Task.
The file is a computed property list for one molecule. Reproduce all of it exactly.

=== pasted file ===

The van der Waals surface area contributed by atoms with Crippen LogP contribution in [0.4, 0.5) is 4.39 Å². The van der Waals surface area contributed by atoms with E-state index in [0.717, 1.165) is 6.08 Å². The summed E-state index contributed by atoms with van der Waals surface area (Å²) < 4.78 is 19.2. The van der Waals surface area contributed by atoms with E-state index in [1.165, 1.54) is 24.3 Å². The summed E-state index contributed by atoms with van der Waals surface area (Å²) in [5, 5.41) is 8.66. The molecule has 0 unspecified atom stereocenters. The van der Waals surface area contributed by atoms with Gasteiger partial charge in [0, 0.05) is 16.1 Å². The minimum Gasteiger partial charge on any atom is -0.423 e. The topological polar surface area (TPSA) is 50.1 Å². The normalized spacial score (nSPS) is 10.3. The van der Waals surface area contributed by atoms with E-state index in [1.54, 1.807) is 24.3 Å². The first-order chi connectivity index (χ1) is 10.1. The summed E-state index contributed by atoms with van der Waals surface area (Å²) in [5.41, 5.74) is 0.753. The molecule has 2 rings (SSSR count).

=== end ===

The van der Waals surface area contributed by atoms with Crippen LogP contribution in [0.4, 0.5) is 4.39 Å². The van der Waals surface area contributed by atoms with E-state index in [0.717, 1.165) is 6.08 Å². The summed E-state index contributed by atoms with van der Waals surface area (Å²) < 4.78 is 19.2. The van der Waals surface area contributed by atoms with E-state index in [1.165, 1.54) is 24.3 Å². The summed E-state index contributed by atoms with van der Waals surface area (Å²) in [5, 5.41) is 8.66. The molecule has 0 unspecified atom stereocenters. The van der Waals surface area contributed by atoms with Gasteiger partial charge in [0, 0.05) is 16.1 Å². The minimum Gasteiger partial charge on any atom is -0.423 e. The topological polar surface area (TPSA) is 50.1 Å². The normalized spacial score (nSPS) is 10.3. The van der Waals surface area contributed by atoms with E-state index in [1.54, 1.807) is 24.3 Å². The first-order chi connectivity index (χ1) is 10.1. The summed E-state index contributed by atoms with van der Waals surface area (Å²) in [5.41, 5.74) is 0.753. The molecule has 2 rings (SSSR count).